We should note, that deal has since gone through and Warner Media is now the parent company of CNN.
CNN congressional reporter Lauren Fox is joining us now.
What have you learned?
LAUREN FOX, CNN CONGRESSIONAL REPORTER: Well, we know that House Democrats on the Judiciary Committee want to know more about the president's interactions with his advisers when it comes to this merger.
In a new letter, they wrote: "We write to underscore our serious concerns regarding allegations that President Trump attempted to interfere with antitrust law enforcement. According to a recent report by Jane Mayer in 'The New Yorker,' President Trump instructed senior White House officials to direct the Justice Department's review of AT&T's acquisition of Time Warner."
Now, this comes, of course, as Democrats have launched a broad set of investigations into the president, his advisers, everything from security clearance to any interactions that his campaign had with Russia.
But, of course, this issue is just an example of exactly how Democrats plan to use their new power. This is a story that came out just a few days ago and already Democrats are preparing an investigation.
CABRERA: It goes on. Lauren Fox, thank you.
Now to a bit of surprise in the 2020 race. Just a short time ago, we have learned yet another Democrat will not be running for president. Ohio Senator Sherrod Brown made that announcement today, saying: "I will keep calling out Donald Trump and his phony populism. I will keep fighting for all workers across the country, and I will do everything I can to elect a Democratic president and a Democratic Senate in 2020. The best place for me to make that fight is in the United States Senate."
John Kasich is the former Republican governor of Ohio and is a CNN senior political commentator.
Governor, I imagine you know Senator Brown. What's your reaction to his decision?
JOHN KASICH, CNN POLITICAL COMMENTATOR: I'm surprised. I really felt that he was just reelected. He could have a clean shot at this.
I would guess that maybe -- I haven't talked to him about it. This is news to me, frankly. Maybe he and his family took a look at it and said it's going to be brutal, it's going to be nasty, and maybe they just didn't have the stomach for it.
I thought that he had come off pretty well. People were saying, you know, he was liberal, but yet he was kind of viewed as a moderate. I kind of expected him to go forward.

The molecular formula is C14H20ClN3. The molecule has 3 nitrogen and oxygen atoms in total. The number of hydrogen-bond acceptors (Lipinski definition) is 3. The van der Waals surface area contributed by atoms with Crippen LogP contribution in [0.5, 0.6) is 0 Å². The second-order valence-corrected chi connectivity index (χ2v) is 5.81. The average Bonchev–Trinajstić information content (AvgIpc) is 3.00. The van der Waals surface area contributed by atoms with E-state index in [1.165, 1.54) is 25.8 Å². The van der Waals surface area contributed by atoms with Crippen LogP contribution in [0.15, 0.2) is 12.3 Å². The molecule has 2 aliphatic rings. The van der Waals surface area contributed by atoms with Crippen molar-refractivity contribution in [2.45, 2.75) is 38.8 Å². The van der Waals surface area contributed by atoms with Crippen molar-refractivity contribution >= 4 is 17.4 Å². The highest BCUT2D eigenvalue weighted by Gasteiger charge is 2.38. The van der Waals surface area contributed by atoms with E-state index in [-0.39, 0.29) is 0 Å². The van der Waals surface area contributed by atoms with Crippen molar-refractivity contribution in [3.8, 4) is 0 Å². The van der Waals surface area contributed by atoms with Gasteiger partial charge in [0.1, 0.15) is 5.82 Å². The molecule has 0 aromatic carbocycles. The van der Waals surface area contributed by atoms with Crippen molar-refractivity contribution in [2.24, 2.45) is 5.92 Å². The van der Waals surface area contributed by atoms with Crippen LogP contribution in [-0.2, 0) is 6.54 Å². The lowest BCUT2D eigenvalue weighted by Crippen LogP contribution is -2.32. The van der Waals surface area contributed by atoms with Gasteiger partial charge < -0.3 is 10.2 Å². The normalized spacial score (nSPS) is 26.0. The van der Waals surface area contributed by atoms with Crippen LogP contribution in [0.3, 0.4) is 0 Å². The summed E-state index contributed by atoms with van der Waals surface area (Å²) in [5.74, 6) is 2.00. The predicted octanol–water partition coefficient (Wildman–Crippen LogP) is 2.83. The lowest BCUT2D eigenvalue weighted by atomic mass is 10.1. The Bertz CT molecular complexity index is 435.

But I have to tell you, trying to get into these presidential campaigns, it's not bean bag. It's a very tough effort and they probably assessed it had and said, it's not worth it.
CABRERA: We show the graphic who has said no to 2020 just this week. He becomes the fifth person.
We have been talking a little bit about the infighting inside the Democratic Party over this resolution to denounce anti-Semitism, or do they denounce hatred at large? 2020 contender Senator Kirsten Gillibrand released a statement about this controversy.
I want to get your take on what she says, Governor. She says: "We must also call out the hypocrisy of the Republican Party in this instance. Many Republicans have taken offense to Congresswoman's Omar remarks and condemned her in the harshest terms, but said little or nothing when President Trump defended white supremacists at Charlottesville or when Leader McCarthy promoted a conspiracy about Jewish donors buying elections.'
Does she have a point?
KASICH: Not really. I think this is all primary politics.
Look, here's the amazing thing. The Democratic Party in the House, it's a mess. They can't figure out how to pass a resolution saying that we're not going to tolerate this kind of language.
Now, the Republicans -- and I'm not here to -- as I say, I'm an umpire, call them like I see them. They took Steve King off of his committee because of his ridiculous comments. But for them not to be able to get to the floor and just demand a vote, saying, we will not tolerate this, it's almost showing almost a generational split inside the Democratic Party.
And then just a week ago, when they were passing some gun control legislation, I didn't have a chance to review it all, but it sounded like it was pretty good, on a motion, a technical motion to recommit, where people wanted to protect themselves, the Democrats, they couldn't get done what they wanted to get done.